Wines from the right side are a bit more “feminine” meaning they are less tannic, acidic and lower in alcohol. They are generally ready to drink earlier too and tend to have a lower sticker price. St. Émilion is a notable area to look for on the label.

buying tips

image c/o wine folly

Because of labeling laws, all Bordeaux wines will note the location. If you’re unsure of whether it’s a right or left bank feel free to ask the store owner if you’re in a wine shop. If not, just google the location et voilà! You’ll have your answer which will help you “guess” the notes of said bottle.

left bank picks

2011 Château Greysac Medoc notes of dark berries, hint of licorice and cedar. This is a well balanced elegant wine.

2012 Château Fage, Graves de Vayres notes of dark and red fruits with some cooking spice. Really great and a bang for your buck.

right bank pick

2010 Château Moulin, Canon Fronsac an organic wine that is incredibly smooth and the earthy notes balance the fruit.


wine wednesday: burgundy

Before a certain anchor man tried to claim his spot as the top “Burgundy”, wine from this landlocked part of France claimed the highest of ratings. And while Mr. Burgundy can almost do no wrong, the whites and reds produced from this region are top-notch, world class, silky-smooth, and would n e v e r say “f you” to its hometown. In short, wine from Burgundy is kind of a big deal. And if you have never seen Anchorman, do yourself the favor. My joke attempts will make a lot more sense.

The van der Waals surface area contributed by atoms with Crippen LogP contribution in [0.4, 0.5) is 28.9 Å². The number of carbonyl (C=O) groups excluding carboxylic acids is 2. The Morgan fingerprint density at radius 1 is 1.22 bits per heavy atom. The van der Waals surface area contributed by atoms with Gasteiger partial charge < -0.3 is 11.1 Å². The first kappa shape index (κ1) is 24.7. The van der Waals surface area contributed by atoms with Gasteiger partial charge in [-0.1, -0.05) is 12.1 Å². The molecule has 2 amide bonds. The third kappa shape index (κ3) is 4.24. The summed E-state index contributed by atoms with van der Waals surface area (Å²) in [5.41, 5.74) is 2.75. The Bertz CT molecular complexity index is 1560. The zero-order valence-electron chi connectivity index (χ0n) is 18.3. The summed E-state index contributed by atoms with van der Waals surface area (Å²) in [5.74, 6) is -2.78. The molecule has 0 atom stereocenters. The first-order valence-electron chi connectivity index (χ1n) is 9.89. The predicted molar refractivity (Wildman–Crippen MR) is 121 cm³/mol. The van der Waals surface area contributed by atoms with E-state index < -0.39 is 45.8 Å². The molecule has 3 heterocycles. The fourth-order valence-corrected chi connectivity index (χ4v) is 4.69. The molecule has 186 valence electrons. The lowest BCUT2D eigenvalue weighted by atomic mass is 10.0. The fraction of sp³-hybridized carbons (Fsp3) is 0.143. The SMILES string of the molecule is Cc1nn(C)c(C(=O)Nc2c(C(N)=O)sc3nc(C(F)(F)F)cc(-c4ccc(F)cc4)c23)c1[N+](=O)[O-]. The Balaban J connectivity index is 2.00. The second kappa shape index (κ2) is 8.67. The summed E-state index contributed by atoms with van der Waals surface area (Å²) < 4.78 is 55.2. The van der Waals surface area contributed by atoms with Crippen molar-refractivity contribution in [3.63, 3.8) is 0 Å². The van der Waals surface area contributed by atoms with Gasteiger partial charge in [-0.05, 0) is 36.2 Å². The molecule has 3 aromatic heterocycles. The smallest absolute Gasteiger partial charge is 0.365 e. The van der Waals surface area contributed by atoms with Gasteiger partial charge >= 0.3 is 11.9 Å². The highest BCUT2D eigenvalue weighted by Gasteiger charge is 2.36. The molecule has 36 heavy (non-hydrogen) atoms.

Anyyyyyway, back to the vino. Burgundy, also known as Bourgogne, is a narrow wine region known for some of the top wines in world. It is the birth place of the Pinot Noir grapes and home to some kick-ass Chardonnays.

the region

Like I said in the video, location is everything! The terroir (pronounced “tear-wah”) aka how a region’s terrain, soils, climate and winemaking practices affect the wine’s taste, plays a huge role for Burgundy wines.

map c/o the BVIB
map c/o the BVIB

There are five regions to note:


Believe it or not, the soil and temperatures vary enough that each of these regions produces wine that is uniquely theirs. More on buying tips per region below!

the grapes

image c/o wine folly

WHITE BURGUNDY: 100% Chardonnay and mostly produced “unoaked” therefore giving a more crisp and clean taste for the drinker as opposed to the butter-bomb Chardonnays produced state-side.

RED BURGUNDY: 100% Pinot Noir and a difficult little grape to grow. Loves the climate and soil this region provides. As a result, Pinot’s are more earthy and floral.

CRÉMENT DE BOURGOGNE: A sparkling wine from the region that can be produced with both Pinot Noir and Chardonnay grapes.

buying tips

When looking at a bottle of Burgundy, look for the specific region it’s from. My notes below will help you pick the bottle that suits your tastebuds.

From North to South:

  1. Chablis: amazing, high acid, bright Chardonnays. Mostly unoaked, but at the top Grand Cru level ($$$$$), some see aging in oak barrels.
  2. Côtes du Nuits: rustic, mushroom-y, earthy, tart berry, and spicy Pinot Noirs.
  3. Côtes de Beaune: richer, pear/apple, white flower Chardonnays. Some do see oak!
  4. Côtes Chalonnaise: plum, clove, dark berry, earthy Pinot Noirs that are usually less expensive, more of a “value” bottle. Also lots of lovely Créments come from this region!